top of page
  • Writer's pictureThe EPI Foundation

Ulysse Sinagabé Korogone

We’re delighted to introduce a Friend of the Month from the Republic of Benin, which has West Africa’s largest remaining elephant population. Ulysse Sinagabé Korogone is the EPI’s focal point within Benin’s Ministry of Environment and Sustainable Development.

Ulysse in the north of the Benin Republic

Did you see much nature when you were growing up?

I was born in Porto-Novo, Benin’s political capital, but I grew up in the North, in an area rich in flora and fauna. My late father Korogoné Yérima, was very passionate about nature and took us to spend our holidays in the village of Banikoara, on the edge of W National Park.

When did you decide to become a conservationist?

In my first year at the Faculty of Agronomy we took a field trip to the W National Park, where I was impressed by the enthusiasm and good work done by those trying to protect the park. I decided that day to become a conservationist.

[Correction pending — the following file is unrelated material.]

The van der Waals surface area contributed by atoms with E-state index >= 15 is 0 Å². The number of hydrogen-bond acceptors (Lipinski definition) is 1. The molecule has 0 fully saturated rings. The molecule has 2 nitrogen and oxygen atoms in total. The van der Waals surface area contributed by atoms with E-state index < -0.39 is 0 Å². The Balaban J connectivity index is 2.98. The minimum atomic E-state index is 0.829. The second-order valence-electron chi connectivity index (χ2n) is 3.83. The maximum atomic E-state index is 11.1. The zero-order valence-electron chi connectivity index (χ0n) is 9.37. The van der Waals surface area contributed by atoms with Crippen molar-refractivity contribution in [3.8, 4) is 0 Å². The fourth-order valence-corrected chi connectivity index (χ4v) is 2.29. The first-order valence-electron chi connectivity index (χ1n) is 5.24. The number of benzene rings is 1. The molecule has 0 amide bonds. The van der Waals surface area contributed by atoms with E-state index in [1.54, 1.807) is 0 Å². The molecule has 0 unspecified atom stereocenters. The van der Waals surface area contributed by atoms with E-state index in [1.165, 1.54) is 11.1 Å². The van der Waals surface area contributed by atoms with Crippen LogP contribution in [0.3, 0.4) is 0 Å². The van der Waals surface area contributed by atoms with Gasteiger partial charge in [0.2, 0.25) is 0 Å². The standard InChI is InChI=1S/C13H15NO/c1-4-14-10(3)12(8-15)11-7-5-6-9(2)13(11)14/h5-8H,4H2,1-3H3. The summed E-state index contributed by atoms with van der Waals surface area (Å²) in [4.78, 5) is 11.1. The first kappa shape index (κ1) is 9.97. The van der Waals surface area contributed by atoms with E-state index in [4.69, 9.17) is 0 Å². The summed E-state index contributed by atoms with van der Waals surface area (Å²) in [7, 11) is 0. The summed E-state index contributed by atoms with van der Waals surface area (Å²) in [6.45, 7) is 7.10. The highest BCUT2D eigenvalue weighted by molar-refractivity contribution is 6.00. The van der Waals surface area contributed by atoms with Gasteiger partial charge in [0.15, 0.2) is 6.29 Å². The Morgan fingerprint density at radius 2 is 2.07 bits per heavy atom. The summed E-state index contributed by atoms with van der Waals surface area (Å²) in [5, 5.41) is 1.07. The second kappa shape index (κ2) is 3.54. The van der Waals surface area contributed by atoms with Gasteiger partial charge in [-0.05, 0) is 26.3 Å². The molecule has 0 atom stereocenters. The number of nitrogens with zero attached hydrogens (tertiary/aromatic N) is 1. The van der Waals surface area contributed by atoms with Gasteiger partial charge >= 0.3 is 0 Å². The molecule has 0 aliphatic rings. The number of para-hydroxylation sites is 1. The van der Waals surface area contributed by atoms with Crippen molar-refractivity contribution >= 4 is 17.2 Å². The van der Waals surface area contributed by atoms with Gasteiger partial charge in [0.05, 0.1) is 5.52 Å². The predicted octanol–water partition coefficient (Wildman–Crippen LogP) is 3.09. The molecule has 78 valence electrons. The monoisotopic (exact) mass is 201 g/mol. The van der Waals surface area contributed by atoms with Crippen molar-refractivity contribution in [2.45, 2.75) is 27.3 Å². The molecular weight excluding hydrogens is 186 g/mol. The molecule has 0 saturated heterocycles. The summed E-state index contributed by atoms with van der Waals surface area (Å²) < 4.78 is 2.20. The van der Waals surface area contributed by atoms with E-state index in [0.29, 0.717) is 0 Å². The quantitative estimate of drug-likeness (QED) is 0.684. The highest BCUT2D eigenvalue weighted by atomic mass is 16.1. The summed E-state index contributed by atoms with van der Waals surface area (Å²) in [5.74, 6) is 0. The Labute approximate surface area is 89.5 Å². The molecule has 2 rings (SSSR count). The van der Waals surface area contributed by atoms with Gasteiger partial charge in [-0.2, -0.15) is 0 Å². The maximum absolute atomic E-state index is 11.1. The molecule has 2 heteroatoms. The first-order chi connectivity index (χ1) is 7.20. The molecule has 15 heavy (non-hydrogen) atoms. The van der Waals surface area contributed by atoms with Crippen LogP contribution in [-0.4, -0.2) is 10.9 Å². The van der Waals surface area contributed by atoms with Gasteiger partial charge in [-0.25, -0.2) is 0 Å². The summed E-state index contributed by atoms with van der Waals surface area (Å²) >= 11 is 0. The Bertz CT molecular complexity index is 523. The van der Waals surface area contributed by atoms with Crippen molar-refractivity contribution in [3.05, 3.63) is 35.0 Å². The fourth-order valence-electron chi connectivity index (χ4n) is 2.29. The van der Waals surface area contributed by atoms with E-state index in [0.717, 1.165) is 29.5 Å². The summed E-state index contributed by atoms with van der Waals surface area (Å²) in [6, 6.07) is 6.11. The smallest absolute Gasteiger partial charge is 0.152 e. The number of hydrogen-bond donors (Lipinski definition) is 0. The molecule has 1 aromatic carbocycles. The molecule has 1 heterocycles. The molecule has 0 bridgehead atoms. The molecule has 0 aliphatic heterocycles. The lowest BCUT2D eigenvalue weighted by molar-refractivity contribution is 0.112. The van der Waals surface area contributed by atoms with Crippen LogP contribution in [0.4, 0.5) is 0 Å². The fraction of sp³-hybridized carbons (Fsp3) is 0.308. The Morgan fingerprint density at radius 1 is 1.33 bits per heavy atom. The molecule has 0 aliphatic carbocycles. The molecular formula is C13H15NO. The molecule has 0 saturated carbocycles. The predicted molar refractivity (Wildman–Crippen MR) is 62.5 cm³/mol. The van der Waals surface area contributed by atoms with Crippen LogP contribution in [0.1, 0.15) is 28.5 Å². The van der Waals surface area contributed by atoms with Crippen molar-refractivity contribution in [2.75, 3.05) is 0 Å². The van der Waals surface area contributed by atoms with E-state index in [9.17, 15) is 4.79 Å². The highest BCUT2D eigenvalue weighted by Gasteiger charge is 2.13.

How many elephants do you believe are surviving in the Benin Republic?

We estimate the population of elephants in Benin to be around 1,500.

Unfortunately, we know there have been many security problems in the countries neighbouring Pendjari and W National Parks. What impact has this had on conservation in Benin?

Security in neighbouring countries is a major concern. Our new national conservation policy emphasizes the need to strengthen security in and around protected areas. Our anti-poaching forces and supporting NGOs are committed. But there has been an upsurge in poaching and trafficking in certain high-risk areas.

What is the biggest threat to Benin’s elephants? Poaching, or loss of habitat?

Loss of habitat leads to numerous human-elephant conflicts, which result in destruction of property and loss of lives, and make people hostile to these animals. But poaching is also a serious threat.

Are you optimistic that future generations in Benin will be able to see elephants in the wild?

Our government is committed, and working together with partners, so I’m convinced that elephants have a good future in Benin. We will work tirelessly to achieve this.

bottom of page